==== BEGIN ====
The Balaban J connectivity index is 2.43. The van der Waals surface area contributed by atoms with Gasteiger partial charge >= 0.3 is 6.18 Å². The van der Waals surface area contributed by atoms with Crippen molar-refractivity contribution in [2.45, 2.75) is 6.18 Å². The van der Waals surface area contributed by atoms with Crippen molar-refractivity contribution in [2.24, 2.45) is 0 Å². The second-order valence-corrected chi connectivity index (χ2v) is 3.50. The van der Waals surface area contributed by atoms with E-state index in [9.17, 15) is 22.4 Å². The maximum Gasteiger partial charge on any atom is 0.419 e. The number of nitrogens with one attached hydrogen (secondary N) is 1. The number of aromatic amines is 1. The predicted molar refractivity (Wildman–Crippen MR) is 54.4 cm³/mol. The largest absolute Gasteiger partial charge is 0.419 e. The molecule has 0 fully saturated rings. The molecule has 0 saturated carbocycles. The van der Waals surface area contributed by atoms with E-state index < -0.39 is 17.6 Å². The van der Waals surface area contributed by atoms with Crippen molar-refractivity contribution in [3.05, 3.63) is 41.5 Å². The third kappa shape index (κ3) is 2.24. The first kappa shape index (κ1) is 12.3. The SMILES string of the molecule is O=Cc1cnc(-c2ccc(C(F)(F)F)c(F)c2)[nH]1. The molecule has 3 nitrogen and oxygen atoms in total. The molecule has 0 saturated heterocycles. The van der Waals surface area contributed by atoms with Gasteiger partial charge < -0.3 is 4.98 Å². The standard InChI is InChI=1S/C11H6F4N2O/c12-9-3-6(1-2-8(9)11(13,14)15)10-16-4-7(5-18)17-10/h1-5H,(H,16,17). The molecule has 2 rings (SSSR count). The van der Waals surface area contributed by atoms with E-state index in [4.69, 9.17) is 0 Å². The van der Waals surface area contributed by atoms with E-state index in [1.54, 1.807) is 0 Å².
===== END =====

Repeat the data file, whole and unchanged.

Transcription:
The Balaban J connectivity index is 2.43. The van der Waals surface area contributed by atoms with Gasteiger partial charge >= 0.3 is 6.18 Å². The van der Waals surface area contributed by atoms with Crippen molar-refractivity contribution in [2.45, 2.75) is 6.18 Å². The van der Waals surface area contributed by atoms with Crippen molar-refractivity contribution in [2.24, 2.45) is 0 Å². The second-order valence-corrected chi connectivity index (χ2v) is 3.50. The van der Waals surface area contributed by atoms with E-state index in [9.17, 15) is 22.4 Å². The maximum Gasteiger partial charge on any atom is 0.419 e. The number of nitrogens with one attached hydrogen (secondary N) is 1. The number of aromatic amines is 1. The predicted molar refractivity (Wildman–Crippen MR) is 54.4 cm³/mol. The largest absolute Gasteiger partial charge is 0.419 e. The molecule has 0 fully saturated rings. The molecule has 0 saturated carbocycles. The van der Waals surface area contributed by atoms with E-state index < -0.39 is 17.6 Å². The van der Waals surface area contributed by atoms with Crippen molar-refractivity contribution in [3.05, 3.63) is 41.5 Å². The third kappa shape index (κ3) is 2.24. The first kappa shape index (κ1) is 12.3. The SMILES string of the molecule is O=Cc1cnc(-c2ccc(C(F)(F)F)c(F)c2)[nH]1. The molecule has 3 nitrogen and oxygen atoms in total. The molecule has 0 saturated heterocycles. The van der Waals surface area contributed by atoms with Gasteiger partial charge < -0.3 is 4.98 Å². The standard InChI is InChI=1S/C11H6F4N2O/c12-9-3-6(1-2-8(9)11(13,14)15)10-16-4-7(5-18)17-10/h1-5H,(H,16,17). The molecule has 2 rings (SSSR count). The van der Waals surface area contributed by atoms with E-state index in [4.69, 9.17) is 0 Å². The van der Waals surface area contributed by atoms with E-state index in [1.54, 1.807) is 0 Å².